We finally make it to the airport at 6:22. We are hurried through check in, but Security, completely disinterested in us the night before, needs to open everyone’s hand luggage and x-ray it twice. When we finally board the plane at 6:50 we pass several dozing passengers, including of course, Olga and Sven. They don’t stir to welcome us, but an hour later they do find us at the baggage carousel. My God, I have had an easier time hiding from stalkers.

After saying goodbye yet again we finally make it to our hotel. We took a nap, watched “Good Morning Vietnam” and booked a tour of the DMZ for the next day. Unfortunately the DMZ is about a 3 hour drive from Hue so the bus leaves at 6AM. We’ll have gotten up early two days in a row, why not make it three?

A few minutes past 6 AM the bus picks us up at our hotel and begins to make the rounds to pick up people at the other hotels. 20 minutes later the bus is mostly full and stops at a gas station to fill up. But across the street I see four people headed towards the bus. Two girls with big packs, and, can it be…? Yes, Sven and Olga. They climb aboard and sit right behind us. 12 hours later we part, I can no longer muster a good bye, just “See you soon.”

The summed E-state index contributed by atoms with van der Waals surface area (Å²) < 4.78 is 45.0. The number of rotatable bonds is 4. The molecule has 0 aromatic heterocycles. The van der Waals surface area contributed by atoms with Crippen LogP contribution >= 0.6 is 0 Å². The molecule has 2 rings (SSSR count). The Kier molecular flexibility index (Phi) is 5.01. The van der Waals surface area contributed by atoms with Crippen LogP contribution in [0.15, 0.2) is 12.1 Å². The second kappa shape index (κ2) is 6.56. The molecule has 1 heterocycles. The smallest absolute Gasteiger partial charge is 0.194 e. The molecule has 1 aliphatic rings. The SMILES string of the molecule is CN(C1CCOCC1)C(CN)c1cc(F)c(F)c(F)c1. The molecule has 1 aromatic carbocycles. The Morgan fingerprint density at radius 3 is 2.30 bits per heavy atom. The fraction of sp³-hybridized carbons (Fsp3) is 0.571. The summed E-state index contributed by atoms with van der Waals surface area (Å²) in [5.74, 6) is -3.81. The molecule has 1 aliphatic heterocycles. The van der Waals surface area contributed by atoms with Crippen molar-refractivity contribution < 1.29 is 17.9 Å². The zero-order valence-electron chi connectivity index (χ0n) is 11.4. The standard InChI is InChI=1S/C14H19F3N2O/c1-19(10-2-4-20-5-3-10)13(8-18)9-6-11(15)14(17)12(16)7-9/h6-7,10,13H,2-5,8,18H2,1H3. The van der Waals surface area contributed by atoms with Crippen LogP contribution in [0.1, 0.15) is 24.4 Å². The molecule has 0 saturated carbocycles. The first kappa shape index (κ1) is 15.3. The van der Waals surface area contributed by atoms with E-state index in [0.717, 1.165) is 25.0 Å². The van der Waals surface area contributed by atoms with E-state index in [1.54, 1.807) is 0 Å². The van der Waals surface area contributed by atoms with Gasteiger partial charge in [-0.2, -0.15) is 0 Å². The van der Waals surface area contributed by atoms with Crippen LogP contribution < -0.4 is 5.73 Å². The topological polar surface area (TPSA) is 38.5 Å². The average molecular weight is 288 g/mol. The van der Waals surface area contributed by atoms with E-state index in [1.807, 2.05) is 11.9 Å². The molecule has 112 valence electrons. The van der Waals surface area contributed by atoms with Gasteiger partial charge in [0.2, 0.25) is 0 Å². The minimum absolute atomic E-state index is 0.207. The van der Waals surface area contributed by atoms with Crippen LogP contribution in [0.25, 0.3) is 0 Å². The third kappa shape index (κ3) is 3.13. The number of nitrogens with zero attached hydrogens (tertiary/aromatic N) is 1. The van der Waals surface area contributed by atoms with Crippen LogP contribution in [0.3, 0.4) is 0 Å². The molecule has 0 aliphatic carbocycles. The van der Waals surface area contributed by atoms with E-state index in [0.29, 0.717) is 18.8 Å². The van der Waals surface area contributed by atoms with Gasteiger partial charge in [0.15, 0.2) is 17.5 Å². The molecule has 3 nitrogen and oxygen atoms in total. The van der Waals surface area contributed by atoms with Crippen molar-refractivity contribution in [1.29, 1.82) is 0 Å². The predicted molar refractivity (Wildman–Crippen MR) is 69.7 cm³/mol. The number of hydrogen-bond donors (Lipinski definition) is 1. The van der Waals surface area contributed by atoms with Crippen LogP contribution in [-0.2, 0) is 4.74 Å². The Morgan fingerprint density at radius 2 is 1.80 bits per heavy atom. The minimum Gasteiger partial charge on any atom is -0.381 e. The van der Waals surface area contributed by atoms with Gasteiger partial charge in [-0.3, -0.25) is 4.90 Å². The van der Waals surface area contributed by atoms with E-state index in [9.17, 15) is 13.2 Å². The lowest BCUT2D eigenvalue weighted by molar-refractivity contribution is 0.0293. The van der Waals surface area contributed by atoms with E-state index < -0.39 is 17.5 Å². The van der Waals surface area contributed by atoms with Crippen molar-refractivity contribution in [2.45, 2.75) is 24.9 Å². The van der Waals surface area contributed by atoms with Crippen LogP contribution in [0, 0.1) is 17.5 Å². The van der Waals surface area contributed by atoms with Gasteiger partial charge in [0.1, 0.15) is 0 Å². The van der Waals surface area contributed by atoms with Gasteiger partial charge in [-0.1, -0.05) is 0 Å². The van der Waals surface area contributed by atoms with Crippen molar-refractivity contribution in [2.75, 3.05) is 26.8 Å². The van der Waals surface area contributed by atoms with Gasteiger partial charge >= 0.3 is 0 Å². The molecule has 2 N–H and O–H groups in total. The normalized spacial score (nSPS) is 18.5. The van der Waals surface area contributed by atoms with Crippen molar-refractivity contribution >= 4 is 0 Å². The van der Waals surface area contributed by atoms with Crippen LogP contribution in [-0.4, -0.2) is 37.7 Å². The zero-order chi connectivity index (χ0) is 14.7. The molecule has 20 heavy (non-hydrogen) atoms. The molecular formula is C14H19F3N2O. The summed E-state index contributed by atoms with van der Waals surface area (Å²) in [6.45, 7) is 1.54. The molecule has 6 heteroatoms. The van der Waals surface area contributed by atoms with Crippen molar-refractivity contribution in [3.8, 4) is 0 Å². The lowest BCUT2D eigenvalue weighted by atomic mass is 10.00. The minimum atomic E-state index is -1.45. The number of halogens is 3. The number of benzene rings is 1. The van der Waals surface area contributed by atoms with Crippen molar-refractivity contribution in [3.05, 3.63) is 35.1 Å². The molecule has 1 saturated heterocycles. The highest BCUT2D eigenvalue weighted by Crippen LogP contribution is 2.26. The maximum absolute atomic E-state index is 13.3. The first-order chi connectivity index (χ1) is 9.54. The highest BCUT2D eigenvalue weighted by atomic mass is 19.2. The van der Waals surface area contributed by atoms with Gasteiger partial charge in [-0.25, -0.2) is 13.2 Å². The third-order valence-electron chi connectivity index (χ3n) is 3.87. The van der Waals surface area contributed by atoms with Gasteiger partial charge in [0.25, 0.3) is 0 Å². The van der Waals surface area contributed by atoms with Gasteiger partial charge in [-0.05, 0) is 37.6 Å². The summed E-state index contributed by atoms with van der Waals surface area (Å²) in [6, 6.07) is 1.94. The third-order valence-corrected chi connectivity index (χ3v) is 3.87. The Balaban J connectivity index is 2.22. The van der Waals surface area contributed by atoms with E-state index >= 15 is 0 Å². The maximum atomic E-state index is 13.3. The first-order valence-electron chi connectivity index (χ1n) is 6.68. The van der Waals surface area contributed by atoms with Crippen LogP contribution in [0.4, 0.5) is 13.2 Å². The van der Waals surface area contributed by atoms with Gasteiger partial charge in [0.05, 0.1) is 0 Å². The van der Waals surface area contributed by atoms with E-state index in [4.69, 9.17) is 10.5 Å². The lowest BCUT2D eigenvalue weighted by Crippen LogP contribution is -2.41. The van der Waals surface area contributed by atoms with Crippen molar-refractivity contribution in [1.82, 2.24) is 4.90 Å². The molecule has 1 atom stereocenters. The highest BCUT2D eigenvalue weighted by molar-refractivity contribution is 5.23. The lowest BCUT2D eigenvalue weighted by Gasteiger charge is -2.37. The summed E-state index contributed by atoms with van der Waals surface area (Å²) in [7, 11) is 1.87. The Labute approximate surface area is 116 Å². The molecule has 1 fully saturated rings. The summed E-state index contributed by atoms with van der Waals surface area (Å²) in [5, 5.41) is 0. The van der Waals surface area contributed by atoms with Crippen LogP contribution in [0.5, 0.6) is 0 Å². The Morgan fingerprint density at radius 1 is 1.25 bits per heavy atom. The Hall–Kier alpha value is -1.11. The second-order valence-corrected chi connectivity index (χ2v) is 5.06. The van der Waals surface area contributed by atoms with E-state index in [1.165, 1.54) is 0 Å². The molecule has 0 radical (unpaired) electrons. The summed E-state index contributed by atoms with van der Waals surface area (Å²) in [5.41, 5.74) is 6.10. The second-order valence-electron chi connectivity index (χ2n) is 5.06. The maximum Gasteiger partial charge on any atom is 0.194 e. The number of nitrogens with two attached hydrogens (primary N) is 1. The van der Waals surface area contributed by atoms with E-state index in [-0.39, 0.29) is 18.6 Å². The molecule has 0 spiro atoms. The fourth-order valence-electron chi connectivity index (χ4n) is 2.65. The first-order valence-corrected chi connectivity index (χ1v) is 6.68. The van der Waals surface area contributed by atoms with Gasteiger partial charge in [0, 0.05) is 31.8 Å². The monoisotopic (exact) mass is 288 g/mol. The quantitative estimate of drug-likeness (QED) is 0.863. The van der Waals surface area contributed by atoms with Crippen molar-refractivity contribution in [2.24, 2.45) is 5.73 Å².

It’s hard to be hard

November 14, 2006

Man living under a staircase in Kathmandu, NepalI am sitting on the roof top patio, above the trash and hassle of the Kathmandu streets. The constant honking below was still audible enough to make sure I didn’t think I was in the Italian hill country, but the normally abrasive staccato was softened to a mere city soundtrack.